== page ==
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Explained: How the AAP’s Punjab win heralds a tectonic shift in Indian politics

Punjab Assembly Election Results 2022: The Arvind Kejriwal-led Aam Aadmi Party (AAP) is cruising to victory in the state by steamrolling the traditional players, heralding a tectonic shift in Indian politics.

Written by Sourav Roy Barman , Edited by Explained Desk | New Delhi |
Updated: March 12, 2022 12:41:09 pm
AAP convenor and Delhi Chief Minister Arvind Kejriwal with Punjab CM candidate Bhagwant Mann ahead of the Assembly elections. (Express Photo: Harmeet Sodhi)

A little over eight years after it emerged as a formidable force in Delhi by unseating the Congress and leaving the BJP diminished, the Arvind Kejriwal-led Aam Aadmi Party (AAP) is cruising to victory in Punjab by steamrolling the traditional players, heralding a tectonic shift in Indian politics.

The AAP appears to be set to emerge as the third pole in the country’s politics, levelling the grand old Congress’ tally of two Chief Ministers in the country, an astonishing feat for a party that has been in existence for less than a decade.

Established on November 26, 2012, the scale of AAP’s success in Punjab has propelled it to the centrestage in national politics which is already witnessing intense jockeying by leaders of a number of regional parties to emerge as the face of the Opposition ahead of the 2024 general elections.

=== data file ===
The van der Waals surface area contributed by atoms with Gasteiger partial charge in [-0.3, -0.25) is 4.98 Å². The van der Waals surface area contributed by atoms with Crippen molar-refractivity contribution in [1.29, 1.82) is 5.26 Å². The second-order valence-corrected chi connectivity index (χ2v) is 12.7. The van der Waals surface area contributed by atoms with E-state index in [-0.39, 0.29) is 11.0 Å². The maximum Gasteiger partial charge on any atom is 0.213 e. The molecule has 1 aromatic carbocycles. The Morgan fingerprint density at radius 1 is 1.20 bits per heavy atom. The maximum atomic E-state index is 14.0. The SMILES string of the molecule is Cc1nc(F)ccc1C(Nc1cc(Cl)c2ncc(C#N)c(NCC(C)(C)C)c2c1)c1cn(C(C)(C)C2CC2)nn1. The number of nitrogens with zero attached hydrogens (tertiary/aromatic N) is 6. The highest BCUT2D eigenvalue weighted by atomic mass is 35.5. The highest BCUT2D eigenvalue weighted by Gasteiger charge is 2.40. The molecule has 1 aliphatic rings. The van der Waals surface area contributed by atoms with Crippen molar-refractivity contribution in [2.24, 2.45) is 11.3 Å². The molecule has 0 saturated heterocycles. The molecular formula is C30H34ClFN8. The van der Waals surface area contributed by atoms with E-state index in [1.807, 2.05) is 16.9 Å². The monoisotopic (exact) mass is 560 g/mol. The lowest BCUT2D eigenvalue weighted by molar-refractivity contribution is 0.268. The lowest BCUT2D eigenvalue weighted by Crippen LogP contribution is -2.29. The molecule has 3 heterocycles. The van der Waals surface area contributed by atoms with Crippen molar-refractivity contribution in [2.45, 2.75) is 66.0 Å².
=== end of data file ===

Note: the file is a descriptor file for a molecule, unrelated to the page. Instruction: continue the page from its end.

AAP’s first tryst with Punjab

Within a year of forming a short-lived government in Delhi in 2013, the AAP tasted success in Punjab by winning four seats with a 24.4 per cent vote share in the 2014 Lok Sabha polls. In 2015, the AAP returned to power in the union territory of Delhi, decimating the Congress and the BJP, triggering hopes of replicating its success in Punjab which was headed to polls in two years. However, that was not to be, as the party finished a distant second with 20 seats behind the Congress which won 77 seats led ably by Captain Amarinder Singh. The AAP had to contend with the status of the principal opposition, no mean achievement for a fledgling outfit. However, the performance appeared underwhelming as AAP was the clear favourite in popular perception and among pollsters.

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What went wrong and what followed

Punjab was yearning for change even in 2017 with discontent brewing against the Congress, Shiromani Akali Dal (SAD) and its junior partner in the state, the BJP. The fact that AAP was starting with a clean slate contributed to its outsized influence from the word go in the state reeling under corruption, dwindling income from unsustainable farming, growing unemployment, drugs and attempts to stoke communal tensions by tapping into the general discontent. Naturally, people of Punjab warmed up to its promise of “alternative politics”. However, not going into the polls with a chief ministerial face, perception of high-handedness by the Delhi high-command and allegations of flirting with Khalistani elements dented the AAP’s prospects. It performed well only in the rural Malwa belt, the home base of Bhagwant Mann, who is set to become the next chief minister of the state. Over the next three years, the AAP lost bypolls to Lok Sabha and assembly seats in Punjab even as the state unit was riven by factionalism, prompting the exit of a number of leaders.